Scar Tissue

It’s been three and a half years since I left my first company, Sonar. Ever day since, I’ve worn one of the crappy yellow rubber wristbands that we handed out when we launched at TechCrunch Disrupt.

A few days ago, I noticed that my wristband had slipped off. I’m ok with it.

Good Failure = Lessons Learned

In startup land, we vocally praise failure for a number of reasons. Failure demonstrates a willingness to risk, the motivation to try, and, hopefully, a knowledge of what doesn’t work.

If I’m being realist, the last failure is the only redeeming one. Excessive risk taking is careless and effort only gets you a trophy in middle school. No, the presumption of improved judgement and unique knowledge is the only real reason that rational, profit-motivated adults still invest in and work with those of us who have failed. They are betting on past mistakes increasing our odds of future success, because, let’s face it: success is what we actually value.

Lessons learned do not come for free. There’s nothing about slipping by the pool that prevents you from running by it again. You have to consciously slow down, reflect, and change your behavior. The same goes for hiring brilliant jerks, ramping burn before product market fit, and waiting too long to cut headcount — the same temptations will be there next time; it’s up to you to avoid them next time.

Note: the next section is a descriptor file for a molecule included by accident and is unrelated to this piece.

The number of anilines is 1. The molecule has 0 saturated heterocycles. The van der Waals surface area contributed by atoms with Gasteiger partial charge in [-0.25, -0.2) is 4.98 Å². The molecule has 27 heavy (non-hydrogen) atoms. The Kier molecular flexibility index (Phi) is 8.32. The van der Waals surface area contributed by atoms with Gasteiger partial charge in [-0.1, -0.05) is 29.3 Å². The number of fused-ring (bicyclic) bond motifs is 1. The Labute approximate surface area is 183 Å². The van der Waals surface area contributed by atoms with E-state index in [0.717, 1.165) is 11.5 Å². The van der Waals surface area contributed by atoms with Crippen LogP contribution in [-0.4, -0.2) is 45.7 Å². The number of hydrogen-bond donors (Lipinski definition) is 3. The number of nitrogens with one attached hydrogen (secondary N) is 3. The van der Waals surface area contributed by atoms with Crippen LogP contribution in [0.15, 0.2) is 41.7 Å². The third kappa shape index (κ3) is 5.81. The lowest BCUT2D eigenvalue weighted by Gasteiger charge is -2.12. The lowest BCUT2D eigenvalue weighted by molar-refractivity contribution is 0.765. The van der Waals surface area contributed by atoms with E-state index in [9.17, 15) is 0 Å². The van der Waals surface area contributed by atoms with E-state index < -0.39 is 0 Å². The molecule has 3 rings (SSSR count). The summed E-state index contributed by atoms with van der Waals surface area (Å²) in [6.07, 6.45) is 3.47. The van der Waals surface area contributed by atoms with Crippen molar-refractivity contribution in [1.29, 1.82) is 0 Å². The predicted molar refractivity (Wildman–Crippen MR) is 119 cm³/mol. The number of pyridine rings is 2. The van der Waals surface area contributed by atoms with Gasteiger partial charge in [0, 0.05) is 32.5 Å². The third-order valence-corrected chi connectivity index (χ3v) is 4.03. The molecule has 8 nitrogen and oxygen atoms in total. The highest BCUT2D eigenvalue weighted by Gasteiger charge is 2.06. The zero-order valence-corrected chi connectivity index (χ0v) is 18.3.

Bad Failure = Scar Tissue

If learning is the upside of failure, scar tissue is the downside. Scar tissue is your body not trusting your brain to learn, coarsening itself in anticipation of making the same mistake again. Sure, a scar issued by touching a hot stove reduces your sensitivity to future burns. But that misses the point: Put on the fucking pot holders and don’t spend all your money on fancy PR next time. Success is rarely achieved by repeating what has already failed.

Scars come with a price: lost feeling, lost sensitivity, and lost flexibility. Startup success is predicated on our sensitivity to new opportunities, intrepid exploration of new angles, and willingness to try something different. Thus accumulated scar tissue poses a grave danger to entrepreneurs.

Diagnostics and treatment

The first step toward healing our wounds is to become aware of them. Unfortunately, misinformed biases can be hard to spot. We wear our physical scars, but we project our psychological wounds on the world around us. Erroneous learnings warp our perspective, leading us to act irrationally and ultimately make more mistakes. This is the insidious side of the scars of failure: they often only become apparent after they’ve already caused us more harm.

Look for the symptoms. Two that I’ve experienced include:

1) Seeing failure as inevitable. This leads to hedging, or preemptively quitting to “avoid” it.

Anything worth doing may fail. Progress is uncovering and overcoming potential risks.

2) Waiting until you acheive success before asking for help.

Similarly, any business you can do alone probably isn’t worth your time. If you don’t market your efforts, you’ll never attract the resources you need to win.

Focus on the process and enjoy the ride

These symptoms reflect an attempt to control outcomes that you can’t even fathom. Your startup is a temporary organization (the process, under your control) formed to discover a viable business model (the outcome, not under your control).

Choosing to be a serial entrepreneur is signing up for a bumpy ride. You will become bi-polar if you insist on tying your personal selfworth to your startup’s latest victory or setback. If you want to take a big swing without relinquishing your sanity, I suggest you accept that the journey is the reward.